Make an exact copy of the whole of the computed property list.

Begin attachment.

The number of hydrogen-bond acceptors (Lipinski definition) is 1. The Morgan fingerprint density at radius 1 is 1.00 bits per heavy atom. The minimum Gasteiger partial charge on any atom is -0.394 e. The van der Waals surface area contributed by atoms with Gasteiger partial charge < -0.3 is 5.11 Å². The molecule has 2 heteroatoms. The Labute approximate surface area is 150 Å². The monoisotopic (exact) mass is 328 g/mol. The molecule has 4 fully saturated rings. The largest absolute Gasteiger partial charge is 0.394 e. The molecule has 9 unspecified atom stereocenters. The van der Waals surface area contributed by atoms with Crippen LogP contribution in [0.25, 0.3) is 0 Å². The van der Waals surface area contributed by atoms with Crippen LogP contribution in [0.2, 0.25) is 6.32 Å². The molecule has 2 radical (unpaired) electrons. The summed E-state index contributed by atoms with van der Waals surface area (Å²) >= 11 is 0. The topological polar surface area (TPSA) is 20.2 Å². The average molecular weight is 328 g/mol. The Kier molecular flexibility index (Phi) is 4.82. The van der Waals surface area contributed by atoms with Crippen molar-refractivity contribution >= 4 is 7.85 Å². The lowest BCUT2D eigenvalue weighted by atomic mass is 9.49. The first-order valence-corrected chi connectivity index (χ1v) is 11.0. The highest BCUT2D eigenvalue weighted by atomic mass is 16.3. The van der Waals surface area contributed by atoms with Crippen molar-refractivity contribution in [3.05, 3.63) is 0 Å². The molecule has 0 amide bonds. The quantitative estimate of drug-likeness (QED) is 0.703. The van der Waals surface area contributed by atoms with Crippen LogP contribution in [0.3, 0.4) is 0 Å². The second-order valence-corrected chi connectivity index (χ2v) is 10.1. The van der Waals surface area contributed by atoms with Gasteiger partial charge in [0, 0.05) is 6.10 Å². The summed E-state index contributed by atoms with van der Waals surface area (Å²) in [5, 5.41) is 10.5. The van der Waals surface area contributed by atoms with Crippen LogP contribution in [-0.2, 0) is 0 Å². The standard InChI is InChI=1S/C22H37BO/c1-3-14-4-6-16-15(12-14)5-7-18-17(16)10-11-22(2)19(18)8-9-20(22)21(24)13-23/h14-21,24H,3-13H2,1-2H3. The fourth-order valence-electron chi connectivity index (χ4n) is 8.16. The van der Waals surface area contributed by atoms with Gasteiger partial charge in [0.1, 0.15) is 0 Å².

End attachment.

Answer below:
The number of hydrogen-bond acceptors (Lipinski definition) is 1. The Morgan fingerprint density at radius 1 is 1.00 bits per heavy atom. The minimum Gasteiger partial charge on any atom is -0.394 e. The van der Waals surface area contributed by atoms with Gasteiger partial charge < -0.3 is 5.11 Å². The molecule has 2 heteroatoms. The Labute approximate surface area is 150 Å². The monoisotopic (exact) mass is 328 g/mol. The molecule has 4 fully saturated rings. The largest absolute Gasteiger partial charge is 0.394 e. The molecule has 9 unspecified atom stereocenters. The van der Waals surface area contributed by atoms with Crippen LogP contribution in [0.25, 0.3) is 0 Å². The van der Waals surface area contributed by atoms with Crippen LogP contribution in [0.2, 0.25) is 6.32 Å². The molecule has 2 radical (unpaired) electrons. The summed E-state index contributed by atoms with van der Waals surface area (Å²) >= 11 is 0. The topological polar surface area (TPSA) is 20.2 Å². The average molecular weight is 328 g/mol. The Kier molecular flexibility index (Phi) is 4.82. The van der Waals surface area contributed by atoms with Crippen molar-refractivity contribution >= 4 is 7.85 Å². The lowest BCUT2D eigenvalue weighted by atomic mass is 9.49. The first-order valence-corrected chi connectivity index (χ1v) is 11.0. The highest BCUT2D eigenvalue weighted by atomic mass is 16.3. The van der Waals surface area contributed by atoms with Crippen molar-refractivity contribution in [3.05, 3.63) is 0 Å². The molecule has 0 amide bonds. The quantitative estimate of drug-likeness (QED) is 0.703. The van der Waals surface area contributed by atoms with Crippen LogP contribution in [0.3, 0.4) is 0 Å². The second-order valence-corrected chi connectivity index (χ2v) is 10.1. The van der Waals surface area contributed by atoms with Gasteiger partial charge in [0, 0.05) is 6.10 Å². The summed E-state index contributed by atoms with van der Waals surface area (Å²) in [5, 5.41) is 10.5. The van der Waals surface area contributed by atoms with Crippen LogP contribution in [-0.2, 0) is 0 Å². The standard InChI is InChI=1S/C22H37BO/c1-3-14-4-6-16-15(12-14)5-7-18-17(16)10-11-22(2)19(18)8-9-20(22)21(24)13-23/h14-21,24H,3-13H2,1-2H3. The fourth-order valence-electron chi connectivity index (χ4n) is 8.16. The van der Waals surface area contributed by atoms with Gasteiger partial charge in [0.1, 0.15) is 0 Å².